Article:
By now you will be well aware that the last four WHL champions to play in the Memorial Cup tournament are a combined 0-12. The Brandon Wheat Kings (2016), Seattle whlThunderbirds (2017), Swift Current Broncos (2018) and the Raiders all failed to win even one game at the CHL’s championship tournament.

So, you’re wondering, what’s going on?

Here’s Ryan Kennedy of The Hockey News: “Different years, different teams, different situations. Logically, this is just a screwy numbers thing, like the fact a Canadian team hasn’t won the Stanley Cup since 1993 (Montreal), or that a franchise with a predominantly blue jersey hasn’t won the Cup since 1994 (New York Rangers).”

In the overall scheme of things, there likely isn’t any rhyme or reason to it.

But the one thing I don’t feel can be discounted is the travel factor. Because of the WHL’s geography, the championship final is almost always going to feature some killer travel.

In 2016, it was Brandon and Seattle in the final. The next year, Seattle and the Regina Pats met in the final. A year ago, it was Swift Current and the Everett Silvertips. This season, it was the Raiders and the Vancouver Giants, and they went seven games. They played on a Friday in Langley, B.C., then finished the series in Prince Albert with games on Sunday and Monday. The Raiders travelled to Halifax — three time zones to the east — on the Wednesday and played their first game on Friday.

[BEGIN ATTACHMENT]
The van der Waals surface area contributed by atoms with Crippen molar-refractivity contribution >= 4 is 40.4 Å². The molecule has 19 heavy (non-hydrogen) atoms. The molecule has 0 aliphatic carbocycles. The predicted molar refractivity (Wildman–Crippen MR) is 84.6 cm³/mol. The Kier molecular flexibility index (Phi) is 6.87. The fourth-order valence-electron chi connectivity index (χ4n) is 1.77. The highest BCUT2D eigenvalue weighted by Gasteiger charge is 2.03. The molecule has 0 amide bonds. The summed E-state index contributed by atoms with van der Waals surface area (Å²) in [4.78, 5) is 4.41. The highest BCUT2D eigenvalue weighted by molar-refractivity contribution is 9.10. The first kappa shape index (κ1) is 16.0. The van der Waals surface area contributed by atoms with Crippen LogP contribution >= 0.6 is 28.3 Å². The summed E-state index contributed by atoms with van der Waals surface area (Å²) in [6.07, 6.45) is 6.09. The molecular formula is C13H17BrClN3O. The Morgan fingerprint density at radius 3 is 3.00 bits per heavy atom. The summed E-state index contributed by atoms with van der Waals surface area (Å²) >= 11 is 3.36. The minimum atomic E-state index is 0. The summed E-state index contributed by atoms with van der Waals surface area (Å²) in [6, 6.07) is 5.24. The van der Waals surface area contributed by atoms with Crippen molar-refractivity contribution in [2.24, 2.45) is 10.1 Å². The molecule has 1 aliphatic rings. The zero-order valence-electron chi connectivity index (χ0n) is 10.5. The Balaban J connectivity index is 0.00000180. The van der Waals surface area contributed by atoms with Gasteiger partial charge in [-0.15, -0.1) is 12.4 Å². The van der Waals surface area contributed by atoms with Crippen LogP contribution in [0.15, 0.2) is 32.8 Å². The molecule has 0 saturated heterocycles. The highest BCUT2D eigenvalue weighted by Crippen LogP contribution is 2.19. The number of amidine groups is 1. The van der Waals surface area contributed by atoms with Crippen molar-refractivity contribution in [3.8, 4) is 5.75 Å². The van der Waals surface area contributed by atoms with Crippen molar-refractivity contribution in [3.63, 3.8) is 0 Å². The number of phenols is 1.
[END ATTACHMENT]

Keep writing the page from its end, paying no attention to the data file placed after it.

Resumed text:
The travel almost invariably leads to injuries, and by the time a team leaves for the Memorial Cup it is banged up and emotionally drained. And, in a four-team round-robin, you are up against it if you lose that first game.

One WHL fan suggested to Taking Note that the WHL needs to “eliminate the killer travel schedule, which is possibly going to get worse for many Eastern Conference teams. And, of course, save $$$ for smaller Eastern Conference franchises.”

The only way the “killer travel schedule” is eliminated is for the WHL to revamp its regular-season schedule and keep teams playing only in their own conferences. That isn’t likely to happen.